California’s Communities Demand Strong Methane Rules and Regulators Listen

By Irene Burga, Tom Graff Fellow for the Oil and Gas Program

Last month, lifelong Kern County, California resident Felipa Trujillo discussed the health impacts her community, located near oil and gas operations, has experienced. “It’s the most contaminated place in the country. I have witnessed many children getting cancer and asthma, and would like to leave a positive future for my grandkids.”

Trujillo was one of over twenty witnesses that appeared last month before the California Air Resources Board (CARB) to testify on the need for strong statewide rules to reduce methane pollution from the oil and gas industry. During the meeting, Board members heard about the importance of the rules from many powerful witnesses, ranging from concerned mothers and fathers, impacted community members overburdened by poor air quality, nurses who consistently treat asthma patients, industry experts, and air district agents from throughout California.

Several Porter Ranch residents testified on what it was like to endure one of the worst methane leaks in U.S. history right in their backyard. “A month prior [to the Aliso Canyon leak being reported] my daughter Emma, 22 months at the time, began showing signs of asthma. Two months after the gas leak was reported, my daughters were diagnosed with acute exacerbation of asthma,” described Porter Ranch resident, Jaqueline Shroeder, calling on the Board to take swift action in approving strong rules.

Big Solutions Needed for Big Health Problems

The oil and gas-rich lands of the San Joaquin Valley and the South Coast Air Basin, where Trujillo and Shroeder reside, respectively, have been some of the most productive energy fields in the country over the last century. However they are also among the nation’s most polluted regions. These districts consistently fail to meet national air quality standards for criteria pollutants, like smog-forming ozone, and have been the subject of much debate over pollution control and its adverse effects on residents.

Regulating methane is critical for the health of these communities because standards that reduce methane emissions from oil and gas development will simultaneously reduce levels of smog-forming volatile organic compounds (VOCs) and hazardous air pollutants.

Now, by proposing the strongest oil and gas methane standards in the nation, California has taken a big step forward in reducing the climate concerns associated with oil and gas methane pollution, and protecting the health and well-being of its residents.

CARB Takes Community Health Concerns Seriously

While poor air quality affects all California residents, disadvantaged communities are disproportionately burdened by pollution from the oil and gas industry, and can therefore especially benefit from these rules, a fact that Chair Mary Nichols acknowledged in her opening remarks. “Many oil and gas facilities are located in or near disadvantaged communities and this regulation will reduce over 100 tons per year of toxic emissions that have an impact on those communities.”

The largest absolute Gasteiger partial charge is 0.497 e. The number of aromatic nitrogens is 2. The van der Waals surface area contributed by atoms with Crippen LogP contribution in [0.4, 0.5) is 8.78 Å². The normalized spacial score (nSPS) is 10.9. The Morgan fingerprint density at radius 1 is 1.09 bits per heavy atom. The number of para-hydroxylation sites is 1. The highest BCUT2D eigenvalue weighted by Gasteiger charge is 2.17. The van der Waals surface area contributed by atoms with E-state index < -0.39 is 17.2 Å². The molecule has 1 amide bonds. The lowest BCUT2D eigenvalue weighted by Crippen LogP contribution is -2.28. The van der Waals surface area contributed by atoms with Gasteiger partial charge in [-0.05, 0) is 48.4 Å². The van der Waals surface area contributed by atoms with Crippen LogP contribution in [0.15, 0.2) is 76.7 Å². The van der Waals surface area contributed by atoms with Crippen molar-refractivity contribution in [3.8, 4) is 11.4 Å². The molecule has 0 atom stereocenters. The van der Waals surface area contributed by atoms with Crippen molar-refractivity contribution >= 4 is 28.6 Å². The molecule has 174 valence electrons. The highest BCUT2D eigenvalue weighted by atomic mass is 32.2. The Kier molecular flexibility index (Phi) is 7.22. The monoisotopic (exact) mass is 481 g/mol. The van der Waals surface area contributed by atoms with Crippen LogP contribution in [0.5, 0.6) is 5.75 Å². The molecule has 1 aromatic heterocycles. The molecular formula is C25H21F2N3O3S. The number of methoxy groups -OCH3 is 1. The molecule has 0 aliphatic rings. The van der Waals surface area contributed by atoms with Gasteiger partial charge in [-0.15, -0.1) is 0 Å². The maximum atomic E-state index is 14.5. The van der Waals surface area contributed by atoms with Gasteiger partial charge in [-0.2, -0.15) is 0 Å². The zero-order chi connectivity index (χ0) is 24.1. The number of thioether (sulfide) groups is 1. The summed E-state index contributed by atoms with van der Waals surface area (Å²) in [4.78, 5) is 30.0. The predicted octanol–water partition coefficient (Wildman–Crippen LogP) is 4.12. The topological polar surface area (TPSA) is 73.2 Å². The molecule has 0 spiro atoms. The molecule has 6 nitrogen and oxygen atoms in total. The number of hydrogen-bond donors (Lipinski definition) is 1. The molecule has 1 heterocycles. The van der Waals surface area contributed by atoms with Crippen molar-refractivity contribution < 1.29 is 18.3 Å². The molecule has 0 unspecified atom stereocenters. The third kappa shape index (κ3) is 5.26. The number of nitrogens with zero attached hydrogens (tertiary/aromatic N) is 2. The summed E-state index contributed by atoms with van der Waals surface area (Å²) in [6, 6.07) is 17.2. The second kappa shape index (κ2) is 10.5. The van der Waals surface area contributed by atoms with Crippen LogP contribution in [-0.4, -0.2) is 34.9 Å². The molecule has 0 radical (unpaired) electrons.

In California, people of color, particularly Latinos, are most affected by oil and gas pollution. Of the 1.3 million Californians that live within a half mile from an active oil and gas facility, over 500,000 are of Hispanic origin. Latinos make up 45% of the worst smog regions of the state, and, nationwide, Latino children are more likely to have asthma, and those with asthma are twice as likely to die from an asthma attack, than non-Latino whites

During the discussion of the rule, the importance and impact of strong community voices became clear.  Board member Phil Serna remarked “This is an opportunity that requires us to reflect back on our mission as an agency which is first and foremost to protect public health. [Methane] has a very strong health component and I’m very glad to hear folks give their very relevant testimony of what it is like to live next to [oil and gas] facilities.”

Continued Community Voices Are Needed

At the close of the meeting the Board unanimously voted to proceed with the strengthened methane rule, which is on track to be finalized in January. While the Board sent a definite signal that a strong rule is on the horizon, there is still work to be done to ensure the final rule is as robust and effective as possible. A public comment period that begins this fall will afford community members one last opportunity to ensure their concerns are heard, which is why it is critical for impacted communities to continue demanding regulators approve strong rules.

Despite the work that remains, last month’s CARB Board meeting gives a reason for optimism about the future of California’s climate, and the public health of its communities. As Kern County resident Juan Flores stated in his testimony to the Board, “Today is a landmark day … and I will be happy to go back to my community and say, ‘We won’t hear excuses anymore. Now we have a clear plan for protecting our health.’ ”

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